At the back-country Granite Park Chalet in Glacier National Park, resting hikers mutter as an ominous plume of smoke builds on the horizon. One of the park’s three wildfires has just “exploded”, racing to consume thousands of acres.
Though far from the flames, we still feel the heat, especially as we descend the last four miles from the chalet to the Loop. A leafless forest shows the effects of the 2003 Trapper Creek Fire, and the colorful new underbrush provides no shade. With temperatures climbing into the upper 90s, heat pounds down from the sun above and radiates from the dust below.
Warmth is a pertinent theme in a park whose glaciers will be entirely gone within the next 15 years, with newer estimates predicting their disappearance by 2020. A steep offshoot of the Highline Trail takes us to an overlook of Grinnell Glacier, one of only 26 remaining glaciers of the 150 surveyed in 1850. Today, it’s mostly dissolved into an icy blue lake.
This land is no stranger to change. My cousin remarks that we’re walking in “a geologist’s wet dream”. We run our fingers over ripples in ancient sea beds and count the layers of sedimentary minerals, built up in the Proterozoic Era 1600 million years ago and thrust up into the Rocky Mountains 70 million years ago. During the great ice age 2 million years past, massive glaciers sculpted the landscape into dramatic cirques and horns and aretes. Today’s smaller glaciers were only formed 6000 years ago and gained strength in the recent Little Ice Age.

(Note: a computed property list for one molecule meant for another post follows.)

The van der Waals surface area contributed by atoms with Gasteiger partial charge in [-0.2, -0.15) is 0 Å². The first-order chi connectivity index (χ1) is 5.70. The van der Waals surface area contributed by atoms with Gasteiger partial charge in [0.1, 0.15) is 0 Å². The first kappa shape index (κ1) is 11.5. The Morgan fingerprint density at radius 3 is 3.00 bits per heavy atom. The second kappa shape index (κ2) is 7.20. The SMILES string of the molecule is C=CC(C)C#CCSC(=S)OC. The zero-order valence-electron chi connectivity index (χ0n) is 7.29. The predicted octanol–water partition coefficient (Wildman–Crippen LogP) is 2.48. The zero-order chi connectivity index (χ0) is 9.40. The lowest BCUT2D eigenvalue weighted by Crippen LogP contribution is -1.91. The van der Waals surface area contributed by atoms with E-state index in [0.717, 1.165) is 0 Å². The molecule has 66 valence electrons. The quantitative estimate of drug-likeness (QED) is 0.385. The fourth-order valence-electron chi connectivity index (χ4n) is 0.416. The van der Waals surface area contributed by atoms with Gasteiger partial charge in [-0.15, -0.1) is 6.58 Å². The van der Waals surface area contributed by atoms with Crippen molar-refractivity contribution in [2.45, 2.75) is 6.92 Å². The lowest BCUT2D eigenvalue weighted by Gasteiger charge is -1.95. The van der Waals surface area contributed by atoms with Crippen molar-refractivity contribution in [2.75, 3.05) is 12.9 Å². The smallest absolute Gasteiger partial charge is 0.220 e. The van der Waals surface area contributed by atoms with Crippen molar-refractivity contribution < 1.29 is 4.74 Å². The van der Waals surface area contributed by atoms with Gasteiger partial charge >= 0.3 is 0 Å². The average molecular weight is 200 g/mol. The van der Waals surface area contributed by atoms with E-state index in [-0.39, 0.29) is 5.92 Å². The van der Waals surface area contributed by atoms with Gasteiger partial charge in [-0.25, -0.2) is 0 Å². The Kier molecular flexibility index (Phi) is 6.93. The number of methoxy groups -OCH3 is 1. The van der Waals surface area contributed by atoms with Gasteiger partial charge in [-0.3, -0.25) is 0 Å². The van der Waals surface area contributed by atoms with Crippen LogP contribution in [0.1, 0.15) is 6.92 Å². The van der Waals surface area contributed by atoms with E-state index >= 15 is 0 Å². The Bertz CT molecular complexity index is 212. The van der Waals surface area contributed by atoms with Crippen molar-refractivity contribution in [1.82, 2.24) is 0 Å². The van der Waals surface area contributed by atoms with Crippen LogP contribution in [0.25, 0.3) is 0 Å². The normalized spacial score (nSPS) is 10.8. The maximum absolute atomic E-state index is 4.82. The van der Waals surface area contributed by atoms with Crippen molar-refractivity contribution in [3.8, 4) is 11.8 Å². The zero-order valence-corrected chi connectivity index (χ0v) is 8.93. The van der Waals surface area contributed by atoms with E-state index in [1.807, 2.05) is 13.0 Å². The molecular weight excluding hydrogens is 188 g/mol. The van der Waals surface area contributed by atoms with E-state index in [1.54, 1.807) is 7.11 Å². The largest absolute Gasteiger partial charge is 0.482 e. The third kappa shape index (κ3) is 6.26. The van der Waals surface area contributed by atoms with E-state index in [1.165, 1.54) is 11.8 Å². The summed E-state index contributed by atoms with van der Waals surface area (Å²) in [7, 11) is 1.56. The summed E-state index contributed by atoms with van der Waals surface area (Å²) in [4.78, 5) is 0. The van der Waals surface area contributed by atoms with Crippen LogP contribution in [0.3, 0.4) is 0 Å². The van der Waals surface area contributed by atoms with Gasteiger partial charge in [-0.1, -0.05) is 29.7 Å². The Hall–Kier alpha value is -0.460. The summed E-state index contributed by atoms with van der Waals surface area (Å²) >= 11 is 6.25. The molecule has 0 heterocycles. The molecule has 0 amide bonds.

That’s not to say that change isn’t sad, especially since we are witnessing a melt likely expedited by humans. It may stress alpine wildlife and cause more intense wildfire seasons. The glacier-ground rock flour in the lakes will settle and the lakes will fade to blander shades of blue. While still pretty, Glacier will lose some of its tourist-friendly pizazz.
In short, don’t go to Glacier for the glaciers. Do go for a protected mountain area made accessible by the Going-to-the-Sun Road that carries crowds straight to expansive views and wildlife. We share hiking trails with ground squirrels, hoary marmots, grouse, white-tail deer, mountain goats, and bighorn sheep.